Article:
from The Beginning
What they brought was a holy child or infant. After all, a baby could mean no harm. The twelve inch figure from Belgium was code for empire; the child armed in a velvet robe holding a gold globe in it's left hand and right hand raised in benediction as if to say "you can be saved by the monarchy if you let us destroy you." The tiny figure just kept multiplying from Prague and reached the Visayas. Just imagine Humaway, after being crowned queen, receiving this most sacred code meant to annihilate; a ticking bomb that would keep exploding for the next several hundred years in the form of feast days or quietly in the mind.
They went to an underground river tour in Palawan to feel some finite darkness inside the earth. The feeling could be rented for 45 minutes with strangers. As the plastic orange canoe moved further into absolute darkness, reality stayed bright outside. The underpaid tour guide yelled from the back of the canoe and pointed out concrete projections as a way of communicating with the tourists; the ability to be relatable as a banana leaf motif of emotional labor. Stalactites and guano accumulated into bratty amorphous figures that resembled a food market, cathedral, movie star, hot dogs, Pegasus. Regardless of how far into the darkness they went, an audience remained inside them, wondering if they got their money's worth. When they returned to their Airbnb, they read philosophy and watched The Butler and Julia & Julie from the dvd library. "The thinking mind ... is that work which produces reality, that is to say work as projection" summed up the underground river perfectly.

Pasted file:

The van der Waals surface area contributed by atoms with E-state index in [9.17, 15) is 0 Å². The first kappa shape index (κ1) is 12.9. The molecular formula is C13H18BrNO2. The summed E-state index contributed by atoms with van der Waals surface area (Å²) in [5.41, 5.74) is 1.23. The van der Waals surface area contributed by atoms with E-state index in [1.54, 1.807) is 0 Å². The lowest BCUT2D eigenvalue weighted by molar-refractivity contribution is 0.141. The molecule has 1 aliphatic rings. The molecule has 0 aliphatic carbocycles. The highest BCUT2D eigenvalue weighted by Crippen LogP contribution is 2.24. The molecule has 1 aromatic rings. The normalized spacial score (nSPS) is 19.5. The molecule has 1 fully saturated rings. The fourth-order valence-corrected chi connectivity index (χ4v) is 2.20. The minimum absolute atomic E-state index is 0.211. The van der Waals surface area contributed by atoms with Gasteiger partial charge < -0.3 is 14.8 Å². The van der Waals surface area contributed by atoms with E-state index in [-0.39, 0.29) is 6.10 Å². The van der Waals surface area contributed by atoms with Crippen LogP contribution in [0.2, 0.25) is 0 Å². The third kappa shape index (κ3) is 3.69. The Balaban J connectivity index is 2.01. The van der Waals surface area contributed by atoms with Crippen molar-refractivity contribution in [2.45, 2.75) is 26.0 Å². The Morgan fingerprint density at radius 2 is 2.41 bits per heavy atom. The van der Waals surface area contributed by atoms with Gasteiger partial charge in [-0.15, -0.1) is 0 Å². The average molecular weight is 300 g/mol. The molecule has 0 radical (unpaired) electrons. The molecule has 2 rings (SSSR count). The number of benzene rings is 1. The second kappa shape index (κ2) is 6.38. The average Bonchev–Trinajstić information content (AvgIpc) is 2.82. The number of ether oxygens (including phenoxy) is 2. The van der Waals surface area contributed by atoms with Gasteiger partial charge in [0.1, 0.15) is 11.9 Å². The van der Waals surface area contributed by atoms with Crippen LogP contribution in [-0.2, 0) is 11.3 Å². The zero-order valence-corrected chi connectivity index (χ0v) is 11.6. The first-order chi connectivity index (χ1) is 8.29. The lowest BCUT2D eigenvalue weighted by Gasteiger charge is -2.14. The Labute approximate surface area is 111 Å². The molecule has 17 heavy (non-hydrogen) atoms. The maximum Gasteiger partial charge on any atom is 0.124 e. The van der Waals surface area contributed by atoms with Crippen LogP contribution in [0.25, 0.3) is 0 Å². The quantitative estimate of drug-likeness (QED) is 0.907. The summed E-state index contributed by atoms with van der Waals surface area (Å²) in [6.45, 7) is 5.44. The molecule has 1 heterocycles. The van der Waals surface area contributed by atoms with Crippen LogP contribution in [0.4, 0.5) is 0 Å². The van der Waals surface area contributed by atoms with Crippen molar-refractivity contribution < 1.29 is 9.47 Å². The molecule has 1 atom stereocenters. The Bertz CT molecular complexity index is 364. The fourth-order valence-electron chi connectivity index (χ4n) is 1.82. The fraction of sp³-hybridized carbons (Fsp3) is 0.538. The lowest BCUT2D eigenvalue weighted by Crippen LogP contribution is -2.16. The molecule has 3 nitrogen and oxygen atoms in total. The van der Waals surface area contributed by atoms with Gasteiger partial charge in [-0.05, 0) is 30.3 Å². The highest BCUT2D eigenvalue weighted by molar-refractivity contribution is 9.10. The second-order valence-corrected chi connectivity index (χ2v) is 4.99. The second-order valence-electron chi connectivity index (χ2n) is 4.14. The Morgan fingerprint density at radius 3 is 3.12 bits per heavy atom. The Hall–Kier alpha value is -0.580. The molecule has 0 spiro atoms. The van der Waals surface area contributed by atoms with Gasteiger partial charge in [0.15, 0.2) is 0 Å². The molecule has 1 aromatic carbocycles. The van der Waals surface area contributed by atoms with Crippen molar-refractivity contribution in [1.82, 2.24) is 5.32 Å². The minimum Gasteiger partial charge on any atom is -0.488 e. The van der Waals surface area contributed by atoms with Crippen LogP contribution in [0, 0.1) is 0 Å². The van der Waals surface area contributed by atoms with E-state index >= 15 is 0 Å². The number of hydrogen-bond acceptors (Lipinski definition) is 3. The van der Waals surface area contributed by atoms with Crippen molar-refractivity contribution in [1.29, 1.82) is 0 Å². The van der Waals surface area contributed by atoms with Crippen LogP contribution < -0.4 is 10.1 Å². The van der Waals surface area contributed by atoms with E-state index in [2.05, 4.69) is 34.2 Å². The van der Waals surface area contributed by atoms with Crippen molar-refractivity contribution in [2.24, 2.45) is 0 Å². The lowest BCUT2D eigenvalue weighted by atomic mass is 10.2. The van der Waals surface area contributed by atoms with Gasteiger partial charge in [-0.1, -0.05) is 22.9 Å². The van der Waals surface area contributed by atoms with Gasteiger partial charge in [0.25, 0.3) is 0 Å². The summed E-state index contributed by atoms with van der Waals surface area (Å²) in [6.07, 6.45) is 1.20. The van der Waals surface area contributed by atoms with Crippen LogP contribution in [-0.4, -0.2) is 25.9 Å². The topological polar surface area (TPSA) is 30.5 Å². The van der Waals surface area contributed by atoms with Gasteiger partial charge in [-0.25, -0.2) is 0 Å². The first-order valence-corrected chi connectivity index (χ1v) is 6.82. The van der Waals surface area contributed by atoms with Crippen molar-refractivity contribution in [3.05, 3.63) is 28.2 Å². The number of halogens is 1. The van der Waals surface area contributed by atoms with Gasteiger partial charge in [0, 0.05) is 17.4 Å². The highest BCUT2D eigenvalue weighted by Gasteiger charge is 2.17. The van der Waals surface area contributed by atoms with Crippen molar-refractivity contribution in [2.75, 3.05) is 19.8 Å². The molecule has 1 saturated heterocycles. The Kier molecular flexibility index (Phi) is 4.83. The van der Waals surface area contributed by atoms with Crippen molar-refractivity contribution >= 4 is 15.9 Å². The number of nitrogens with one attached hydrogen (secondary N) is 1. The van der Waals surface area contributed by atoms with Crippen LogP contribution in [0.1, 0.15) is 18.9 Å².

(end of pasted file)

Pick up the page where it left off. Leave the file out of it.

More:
The screen was small enough to imagine actually being here. There were no photos of this island, only a nipa hut deep in Surigao del Sur surrounded by unrecognizable hues of green. On this mangrove beach, there's a white raft that could become a façade of a house. Local children play house on it. Who knows what they imagine. But without façades, in what direction would paranoia go? Would it go back home or to a grave? Between the screen and raft is a kind of heterotopia - not entirely here nor elsewhere too.
A village shares a portable videoke machine. You must slip pesos into the coin slot to turn it on. You must pay to partake in a journey of culturally specific repetition and mimicry. No one can tell you which song to sing, only you can choose which one to lend yourself to. Like your Filipino father, you give yourself over to a distant yet present empire: Frank Sinatra, Elvis Presley, The Beatles. (Mimi)cry is maybe an intimate relation to an object, one step removed from becoming that object. This is why impersonators are so powerful; they get to marvel in the space between relation and becoming. Their becoming is continuous and meant to never be fulfilled which is why the machine is full of money.
Here there are no communication machines to "assist relations" between family and friends but there's a sari sari store filled with decades old computers and television sets. Media relics undergo slow and continuous makeovers to unknown ends. Direct cognitive enslavement hasn't begun. Reflected from the dim and lifeless screens are young men hammering local trees into boats and those boats will have blue painted windows to imitate a reflection of the sky or sea.
What happens to the code of beheadings or dick pics that have been scrubbed into nothing? Does it disappear forever or take up foreclosed space in the mind of content moderators? Here is one kind of emotional labor. Here is a different kind of erasure. Human invisibility in the Philippines is a requisite for the production and flow of palatable images on US screens. Eat you green beans, it's good for you. Finish your rice, its a sin to waste food.
feliz lucia molina is based in los angeles.